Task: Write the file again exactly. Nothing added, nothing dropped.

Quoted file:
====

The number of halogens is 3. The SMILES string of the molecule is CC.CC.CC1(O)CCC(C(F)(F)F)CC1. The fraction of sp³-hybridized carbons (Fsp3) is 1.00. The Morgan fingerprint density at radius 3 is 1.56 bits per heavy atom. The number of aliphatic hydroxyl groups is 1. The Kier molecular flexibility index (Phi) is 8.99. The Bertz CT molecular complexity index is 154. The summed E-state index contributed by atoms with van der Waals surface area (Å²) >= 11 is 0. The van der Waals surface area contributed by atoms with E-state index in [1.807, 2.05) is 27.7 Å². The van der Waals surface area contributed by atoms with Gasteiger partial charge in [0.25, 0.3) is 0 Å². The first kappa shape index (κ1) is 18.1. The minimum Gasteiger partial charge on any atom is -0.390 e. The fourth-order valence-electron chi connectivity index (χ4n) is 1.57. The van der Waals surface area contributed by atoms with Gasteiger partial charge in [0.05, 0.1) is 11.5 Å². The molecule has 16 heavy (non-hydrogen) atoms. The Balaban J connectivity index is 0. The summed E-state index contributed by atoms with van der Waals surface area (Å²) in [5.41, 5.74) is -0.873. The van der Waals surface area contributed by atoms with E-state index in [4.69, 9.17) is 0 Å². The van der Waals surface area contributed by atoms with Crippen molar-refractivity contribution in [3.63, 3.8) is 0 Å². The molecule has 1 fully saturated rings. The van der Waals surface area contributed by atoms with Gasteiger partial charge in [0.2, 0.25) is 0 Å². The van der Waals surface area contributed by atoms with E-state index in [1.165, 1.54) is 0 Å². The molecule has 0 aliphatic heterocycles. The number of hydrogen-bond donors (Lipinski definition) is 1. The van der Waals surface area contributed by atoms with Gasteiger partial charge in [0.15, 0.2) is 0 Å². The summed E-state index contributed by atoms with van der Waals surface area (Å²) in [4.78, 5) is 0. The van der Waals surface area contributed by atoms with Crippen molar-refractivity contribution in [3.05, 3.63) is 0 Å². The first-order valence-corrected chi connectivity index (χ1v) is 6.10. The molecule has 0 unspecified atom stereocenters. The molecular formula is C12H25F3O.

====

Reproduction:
The number of halogens is 3. The SMILES string of the molecule is CC.CC.CC1(O)CCC(C(F)(F)F)CC1. The fraction of sp³-hybridized carbons (Fsp3) is 1.00. The Morgan fingerprint density at radius 3 is 1.56 bits per heavy atom. The number of aliphatic hydroxyl groups is 1. The Kier molecular flexibility index (Phi) is 8.99. The Bertz CT molecular complexity index is 154. The summed E-state index contributed by atoms with van der Waals surface area (Å²) >= 11 is 0. The van der Waals surface area contributed by atoms with E-state index in [1.807, 2.05) is 27.7 Å². The van der Waals surface area contributed by atoms with Gasteiger partial charge in [0.25, 0.3) is 0 Å². The first kappa shape index (κ1) is 18.1. The minimum Gasteiger partial charge on any atom is -0.390 e. The fourth-order valence-electron chi connectivity index (χ4n) is 1.57. The van der Waals surface area contributed by atoms with Gasteiger partial charge in [0.05, 0.1) is 11.5 Å². The molecule has 16 heavy (non-hydrogen) atoms. The Balaban J connectivity index is 0. The summed E-state index contributed by atoms with van der Waals surface area (Å²) in [5.41, 5.74) is -0.873. The van der Waals surface area contributed by atoms with E-state index in [4.69, 9.17) is 0 Å². The van der Waals surface area contributed by atoms with Crippen molar-refractivity contribution in [3.63, 3.8) is 0 Å². The molecule has 1 fully saturated rings. The van der Waals surface area contributed by atoms with Gasteiger partial charge in [0.2, 0.25) is 0 Å². The van der Waals surface area contributed by atoms with E-state index in [1.165, 1.54) is 0 Å². The molecule has 0 aliphatic heterocycles. The number of hydrogen-bond donors (Lipinski definition) is 1. The van der Waals surface area contributed by atoms with Gasteiger partial charge in [0.15, 0.2) is 0 Å². The summed E-state index contributed by atoms with van der Waals surface area (Å²) in [4.78, 5) is 0. The van der Waals surface area contributed by atoms with Crippen molar-refractivity contribution in [3.05, 3.63) is 0 Å². The first-order valence-corrected chi connectivity index (χ1v) is 6.10. The molecule has 0 unspecified atom stereocenters. The molecular formula is C12H25F3O.